Your food choices are influenced by your proximity to a grocery store.

If you live in the northeast and don’t have access to a grocery store, you may find yourself with a surplus of bacon, mayonnaise, and cookies. Bagels, spinach, and hummus, on the other hand, could be on your menu if you live in a place with convenient access to a store.

At least, that’s what Instagram’s data says. (Food, it seems, reigns supreme on this social media platform.)

Three million geo-tagged Instagram posts were studied by Georgia Institute of Technology researchers. They used it to describe the dietary preferences and nutrient characteristics of people living in two groups of communities: food deserts (those without access to a grocery store) and non-food deserts (those with access to a grocery store) (living with a grocery store in close proximity).

According to Munmun De Choudhury, the study’s lead author, “the USDA recognizes food deserts dependent on the supply of fresh food.” “Instagram gives us a snapshot of what people in these groups are really eating, helping us to research them in a different way.”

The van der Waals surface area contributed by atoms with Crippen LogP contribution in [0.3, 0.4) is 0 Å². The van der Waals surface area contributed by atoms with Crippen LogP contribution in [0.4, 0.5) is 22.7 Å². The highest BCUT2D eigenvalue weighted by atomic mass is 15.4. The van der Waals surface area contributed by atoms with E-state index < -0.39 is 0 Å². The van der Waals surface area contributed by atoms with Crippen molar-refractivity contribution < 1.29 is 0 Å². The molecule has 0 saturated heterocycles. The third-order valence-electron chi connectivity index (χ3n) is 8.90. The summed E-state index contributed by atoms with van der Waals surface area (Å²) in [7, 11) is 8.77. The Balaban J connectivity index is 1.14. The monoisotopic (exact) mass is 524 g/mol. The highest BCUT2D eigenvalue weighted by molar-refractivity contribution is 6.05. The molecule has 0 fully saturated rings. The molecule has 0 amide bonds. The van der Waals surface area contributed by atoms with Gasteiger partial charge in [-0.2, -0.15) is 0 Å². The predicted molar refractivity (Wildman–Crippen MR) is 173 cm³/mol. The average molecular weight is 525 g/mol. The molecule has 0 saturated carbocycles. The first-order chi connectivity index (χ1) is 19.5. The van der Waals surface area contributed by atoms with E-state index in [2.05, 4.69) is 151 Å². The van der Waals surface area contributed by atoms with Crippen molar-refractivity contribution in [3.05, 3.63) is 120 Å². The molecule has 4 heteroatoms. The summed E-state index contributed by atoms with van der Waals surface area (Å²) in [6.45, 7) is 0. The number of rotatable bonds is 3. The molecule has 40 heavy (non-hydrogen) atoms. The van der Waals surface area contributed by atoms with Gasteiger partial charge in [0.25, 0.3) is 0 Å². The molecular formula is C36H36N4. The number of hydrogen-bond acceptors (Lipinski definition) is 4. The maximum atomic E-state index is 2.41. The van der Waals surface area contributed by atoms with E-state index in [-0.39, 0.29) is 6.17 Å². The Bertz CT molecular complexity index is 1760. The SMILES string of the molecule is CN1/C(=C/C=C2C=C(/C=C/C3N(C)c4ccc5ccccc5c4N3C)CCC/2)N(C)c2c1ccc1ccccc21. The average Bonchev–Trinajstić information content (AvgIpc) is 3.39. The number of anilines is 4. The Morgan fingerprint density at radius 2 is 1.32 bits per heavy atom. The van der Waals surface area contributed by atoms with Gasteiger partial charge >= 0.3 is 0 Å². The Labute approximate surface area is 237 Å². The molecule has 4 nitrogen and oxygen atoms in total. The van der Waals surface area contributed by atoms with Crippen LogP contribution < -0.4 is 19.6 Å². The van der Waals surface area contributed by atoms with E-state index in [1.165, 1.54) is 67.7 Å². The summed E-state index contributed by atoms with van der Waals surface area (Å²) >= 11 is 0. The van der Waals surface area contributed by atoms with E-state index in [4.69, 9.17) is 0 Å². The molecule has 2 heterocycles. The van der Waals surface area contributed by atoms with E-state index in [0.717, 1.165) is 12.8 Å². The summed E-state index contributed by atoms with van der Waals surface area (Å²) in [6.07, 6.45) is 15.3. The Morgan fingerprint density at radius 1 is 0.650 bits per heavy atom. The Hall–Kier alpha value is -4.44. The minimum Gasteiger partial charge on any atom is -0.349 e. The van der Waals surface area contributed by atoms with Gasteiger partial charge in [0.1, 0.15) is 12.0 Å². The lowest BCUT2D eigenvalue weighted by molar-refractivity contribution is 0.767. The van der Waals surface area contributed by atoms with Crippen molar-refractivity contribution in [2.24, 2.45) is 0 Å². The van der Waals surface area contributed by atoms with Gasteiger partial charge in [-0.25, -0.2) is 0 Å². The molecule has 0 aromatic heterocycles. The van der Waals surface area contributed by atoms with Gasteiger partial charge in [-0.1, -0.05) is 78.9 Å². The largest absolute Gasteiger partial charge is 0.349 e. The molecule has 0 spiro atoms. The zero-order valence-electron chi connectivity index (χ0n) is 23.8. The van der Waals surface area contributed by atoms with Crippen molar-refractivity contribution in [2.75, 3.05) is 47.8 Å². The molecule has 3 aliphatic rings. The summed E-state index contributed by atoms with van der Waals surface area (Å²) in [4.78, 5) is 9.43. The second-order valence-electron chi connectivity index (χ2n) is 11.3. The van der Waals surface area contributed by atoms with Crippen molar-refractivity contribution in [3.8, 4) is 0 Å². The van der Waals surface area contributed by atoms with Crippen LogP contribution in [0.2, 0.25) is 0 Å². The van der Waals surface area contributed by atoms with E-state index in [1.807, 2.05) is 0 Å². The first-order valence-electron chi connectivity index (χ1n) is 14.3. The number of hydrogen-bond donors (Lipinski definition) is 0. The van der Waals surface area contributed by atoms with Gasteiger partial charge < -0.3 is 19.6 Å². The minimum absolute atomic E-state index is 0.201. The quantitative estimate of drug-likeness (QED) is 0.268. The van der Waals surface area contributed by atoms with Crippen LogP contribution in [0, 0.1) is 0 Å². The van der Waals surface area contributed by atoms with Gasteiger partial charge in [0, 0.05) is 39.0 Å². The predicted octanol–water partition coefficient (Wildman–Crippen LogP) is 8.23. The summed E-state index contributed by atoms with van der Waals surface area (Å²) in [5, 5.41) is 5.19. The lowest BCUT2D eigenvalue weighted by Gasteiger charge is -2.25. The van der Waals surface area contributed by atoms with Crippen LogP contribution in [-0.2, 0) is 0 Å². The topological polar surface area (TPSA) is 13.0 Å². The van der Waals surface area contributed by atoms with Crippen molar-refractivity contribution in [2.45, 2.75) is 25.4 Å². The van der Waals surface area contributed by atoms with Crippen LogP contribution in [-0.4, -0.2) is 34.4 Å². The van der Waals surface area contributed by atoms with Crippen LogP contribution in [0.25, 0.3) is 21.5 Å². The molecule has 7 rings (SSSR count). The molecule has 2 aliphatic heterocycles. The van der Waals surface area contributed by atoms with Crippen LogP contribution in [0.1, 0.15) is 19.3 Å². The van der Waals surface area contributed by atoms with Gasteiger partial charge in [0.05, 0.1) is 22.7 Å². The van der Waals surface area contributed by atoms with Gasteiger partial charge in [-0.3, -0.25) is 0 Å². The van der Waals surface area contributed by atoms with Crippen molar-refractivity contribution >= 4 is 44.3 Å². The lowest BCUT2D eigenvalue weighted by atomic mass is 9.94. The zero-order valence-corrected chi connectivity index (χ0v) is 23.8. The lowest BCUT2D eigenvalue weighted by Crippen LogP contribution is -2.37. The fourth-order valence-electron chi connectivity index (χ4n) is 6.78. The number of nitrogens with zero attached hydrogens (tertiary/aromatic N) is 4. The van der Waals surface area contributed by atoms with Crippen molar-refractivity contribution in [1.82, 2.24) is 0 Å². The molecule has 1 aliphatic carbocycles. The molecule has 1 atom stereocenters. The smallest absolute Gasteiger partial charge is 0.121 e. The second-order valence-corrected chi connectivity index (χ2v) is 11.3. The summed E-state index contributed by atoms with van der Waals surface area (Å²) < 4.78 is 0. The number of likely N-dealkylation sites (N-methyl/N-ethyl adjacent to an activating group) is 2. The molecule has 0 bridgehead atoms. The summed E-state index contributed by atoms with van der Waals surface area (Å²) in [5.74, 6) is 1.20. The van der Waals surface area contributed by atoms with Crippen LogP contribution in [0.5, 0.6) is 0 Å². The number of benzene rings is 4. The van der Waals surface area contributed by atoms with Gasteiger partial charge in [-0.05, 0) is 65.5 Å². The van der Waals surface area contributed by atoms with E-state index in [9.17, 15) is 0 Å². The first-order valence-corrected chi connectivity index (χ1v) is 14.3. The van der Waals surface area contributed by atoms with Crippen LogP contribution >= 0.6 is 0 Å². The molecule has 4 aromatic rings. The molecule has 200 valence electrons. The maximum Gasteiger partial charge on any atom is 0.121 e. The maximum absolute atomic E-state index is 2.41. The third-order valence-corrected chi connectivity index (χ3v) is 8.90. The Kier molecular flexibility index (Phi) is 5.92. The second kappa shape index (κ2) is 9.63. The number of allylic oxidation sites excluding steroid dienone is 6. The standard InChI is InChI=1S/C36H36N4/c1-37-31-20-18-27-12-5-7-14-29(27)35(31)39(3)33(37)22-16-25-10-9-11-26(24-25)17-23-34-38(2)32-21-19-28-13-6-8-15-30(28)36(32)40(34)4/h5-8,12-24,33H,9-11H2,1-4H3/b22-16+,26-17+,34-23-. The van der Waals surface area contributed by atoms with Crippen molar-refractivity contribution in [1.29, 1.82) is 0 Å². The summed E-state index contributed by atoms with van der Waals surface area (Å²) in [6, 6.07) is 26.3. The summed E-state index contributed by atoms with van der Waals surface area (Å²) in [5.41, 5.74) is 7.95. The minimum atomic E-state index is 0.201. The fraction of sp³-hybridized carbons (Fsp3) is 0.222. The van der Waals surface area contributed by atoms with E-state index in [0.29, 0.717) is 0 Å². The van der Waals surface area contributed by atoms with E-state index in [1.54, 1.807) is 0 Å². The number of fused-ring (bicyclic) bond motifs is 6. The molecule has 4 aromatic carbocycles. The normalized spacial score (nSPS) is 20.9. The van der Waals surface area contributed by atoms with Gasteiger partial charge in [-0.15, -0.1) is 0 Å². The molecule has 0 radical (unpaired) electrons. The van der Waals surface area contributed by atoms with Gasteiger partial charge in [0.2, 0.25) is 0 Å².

Food posted—and eaten—by people in food deserts has 5 to 17 percent more calories, cholesterol, and sugars than food shared in non-food desert areas, according to the researchers.

When the data was dissolved, the researchers discovered what people consume in different parts of the country, based on whether they live in a food desert or not. Here’s a brief overview of what they discovered:

Region Food Deserts Non-Food Deserts
Southeast Bacon, potatoes and grits Collard greens, oranges and peaches
Midwest Hamburgers, hot dogs and brisket Beans, spinach and kale
West Pie, beef and sausage Quinoa, apple and crab
Southwest Barbeque, pork and burritos Tomatoes, asparagus and bananas

“The main distinction is fruits and vegetables,” De Choudhury said. “They’re included in 48% of posts by people who don’t live in food deserts. In food deserts, it’s just 33 percent.”

Furthermore, the photos that appeared on Instagram continued to be the staples of each area. This was so regardless of whether they lived in a food desert or not.

The major posts in the West is steak and chocolate. In the East, lox and cheesecake came out on top. In the South, okra and biscuits are big champions.

Dr Choudhury said, “It doesn’t matter where you live.” “Everyone tends to consume the foods that are associated with their region.”

SOURCE: People in Food Deserts Eat Much Differently than the Rest of America. News Release. Georgia Institute of Technology

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